Comment: The Eucharist or Holy Communion is clearly an act of symbolic cannibalism, so it's not too surprising that the Romans, acting on vague reports of Christian rituals, would have accused the new cult of practicing actual cannibalism.
The negative Roman view of the early Christians was partly based on distorted rumors about their practices. For instance, the Christians were accused of incest because they called each other "brother and sister." And the charges of cannibalism were especially repulsive.
The Romans would have associated the stories of how Christians ate the flesh and drank the blood of their god with sieges, barbaric eastern cults and legends from Greek mythology: the Thyestean Feast, for instance, in which Atreus killed Thyestes' sons, cooked them and served them to their unknowing father. The stories aren't the same, of course, but the difference between the Communion and real cannibalism would have been lost on the practical-minded Romans.
In this case, it's hard to blame the Romans because the new religion did practice cannibalism. Symbolic cannibalism. And it still does.
Christians do what they can to obfuscate this strange practice, but it's hard to explain away the real significance of what they're doing. When Christians take communion, they are participating in an act of ritual magic in which the bread and wine are miraculously transformed into the actual body and blood of Christ. If that isn't symbolic cannibalism, I don't know what is.
Ritual cannibalism, whether it's symbolic or real, is designed to produce a spiritual transformation. For example, warrior societies often believed -- and some still believe -- that they could absorb the power of their enemies by eating them. In the same way, the follower of a god could literally absorb the spirit and power of the god through an act of sacred cannibalism.
The Communion, a ritual with ancient pagan roots, is surrounded by a fog of mystery and mystical jargon designed to obscure its real meaning, and some theologians, in typical fashion, defend it by claiming that it simply can't be understood. According to the New Advent, for instance, "the Church honors the Eucharist as one of her most exalted mysteries, since for sublimity and incomprehensibility it yields in nothing to the allied mysteries of the Trinity and incarnation." [Emphasis added]
In other words, Christianity is a mystery religion.
The connection between the Eucharist and cannibalism is so clear that theologians are compelled to try to explain it away using doubletalk, hairsplitting and paradox to deny the obvious:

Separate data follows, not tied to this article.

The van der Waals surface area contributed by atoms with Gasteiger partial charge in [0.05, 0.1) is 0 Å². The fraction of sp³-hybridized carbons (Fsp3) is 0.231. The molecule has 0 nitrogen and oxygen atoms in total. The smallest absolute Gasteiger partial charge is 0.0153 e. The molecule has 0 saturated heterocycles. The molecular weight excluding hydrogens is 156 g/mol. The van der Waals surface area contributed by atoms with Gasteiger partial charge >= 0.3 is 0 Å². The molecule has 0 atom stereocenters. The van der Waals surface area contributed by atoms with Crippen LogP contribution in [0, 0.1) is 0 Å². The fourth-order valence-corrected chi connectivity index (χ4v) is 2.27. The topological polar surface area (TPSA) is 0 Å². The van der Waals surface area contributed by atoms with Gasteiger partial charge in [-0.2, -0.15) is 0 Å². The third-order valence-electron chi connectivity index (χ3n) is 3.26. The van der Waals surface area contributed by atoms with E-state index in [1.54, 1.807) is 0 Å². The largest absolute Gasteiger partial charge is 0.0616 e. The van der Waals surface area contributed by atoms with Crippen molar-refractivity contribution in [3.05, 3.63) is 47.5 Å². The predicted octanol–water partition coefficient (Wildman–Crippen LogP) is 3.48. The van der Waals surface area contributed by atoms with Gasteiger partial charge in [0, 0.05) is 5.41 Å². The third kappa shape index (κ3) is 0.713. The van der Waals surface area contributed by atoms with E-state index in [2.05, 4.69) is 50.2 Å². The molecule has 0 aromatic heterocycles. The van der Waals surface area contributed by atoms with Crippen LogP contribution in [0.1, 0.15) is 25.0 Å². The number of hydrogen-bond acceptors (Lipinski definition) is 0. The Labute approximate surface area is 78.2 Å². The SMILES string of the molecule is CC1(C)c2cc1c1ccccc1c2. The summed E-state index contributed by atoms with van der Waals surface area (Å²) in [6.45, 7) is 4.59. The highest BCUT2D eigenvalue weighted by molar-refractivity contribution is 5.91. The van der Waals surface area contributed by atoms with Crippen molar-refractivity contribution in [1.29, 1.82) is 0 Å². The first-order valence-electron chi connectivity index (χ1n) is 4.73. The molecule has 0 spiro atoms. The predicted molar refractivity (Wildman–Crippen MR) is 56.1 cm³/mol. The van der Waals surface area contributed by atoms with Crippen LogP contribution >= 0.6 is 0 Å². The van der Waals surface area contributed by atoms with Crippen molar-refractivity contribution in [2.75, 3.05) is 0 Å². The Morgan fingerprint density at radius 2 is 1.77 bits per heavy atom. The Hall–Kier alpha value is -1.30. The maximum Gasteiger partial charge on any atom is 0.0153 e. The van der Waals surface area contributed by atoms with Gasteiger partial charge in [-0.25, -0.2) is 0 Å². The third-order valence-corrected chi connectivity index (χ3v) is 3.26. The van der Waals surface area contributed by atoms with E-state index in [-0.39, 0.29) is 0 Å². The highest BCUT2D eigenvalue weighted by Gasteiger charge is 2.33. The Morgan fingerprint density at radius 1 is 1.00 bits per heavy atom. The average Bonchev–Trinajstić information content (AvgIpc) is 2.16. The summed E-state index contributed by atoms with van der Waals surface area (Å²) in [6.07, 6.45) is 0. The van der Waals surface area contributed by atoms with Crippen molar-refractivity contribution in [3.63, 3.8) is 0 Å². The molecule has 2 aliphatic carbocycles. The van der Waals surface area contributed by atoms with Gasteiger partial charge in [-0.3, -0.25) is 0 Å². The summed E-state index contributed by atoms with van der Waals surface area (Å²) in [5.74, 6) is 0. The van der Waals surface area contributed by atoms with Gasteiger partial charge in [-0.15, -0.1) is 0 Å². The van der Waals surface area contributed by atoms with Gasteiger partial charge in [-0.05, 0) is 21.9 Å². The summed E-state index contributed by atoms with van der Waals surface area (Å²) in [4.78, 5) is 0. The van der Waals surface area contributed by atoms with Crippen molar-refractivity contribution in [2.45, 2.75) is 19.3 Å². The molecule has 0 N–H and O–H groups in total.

"If Catholics believe the Eucharist really is the body and blood of Christ, then they believe they are eating human flesh and drinking human blood," according to The Catholic Thing (2011). "But while holy Communion does involve eating human flesh and blood, it is not true that it is cannibalistic."
In other words, cannibalism is not cannibalism, which, by definition, is the eating of human flesh.
The article goes on to make several arguments against the idea that the Communion is actually a form of ritual or symbolic cannibalism, but none of them are very convincing. For instance, cannibals supposedly only eat the dead, but "the Eucharist is life." Therefore, the Communion can't be cannibalistic. Likewise, "the Eucharist is the whole body and blood of Jesus Christ [but] cannibals only take part of their victims." Apparently, you're not a cannibal if you eat the living and clean your plate.
Most of the arguments here are based on mysticism. For example, the Communion isn't cannibalistic because "when a Catholic receives the Eucharist, he is receiving not just flesh but glorified flesh, a resurrected and transfigured 'super body' that foreshadows the new reality of a new Heaven and a new earth." I'm not sure that this is much of an argument, though. It makes it sound like the Eucharist isn't just cannibalism, but the glorified cannibalism of a super-body with transcendental powers.
I could go on with this, but why bother? Eating human flesh and drinking human blood is obviously cannibalistic even if the flesh and blood are purely symbolic. The truth is that the Eucharist is an act of theophagy -- "feeding on a god" -- with roots in very ancient, pre-Christian fertility rituals. Theophagy is "the act of eating one's god, either literally or symbolically," according to the Free Dictionary. And millions of Christians eat their god on a regular basis around the world.
It's not surprising to find a ritual like this at the very heart of a religion which originated as a mystery cult in Hellenized Israel.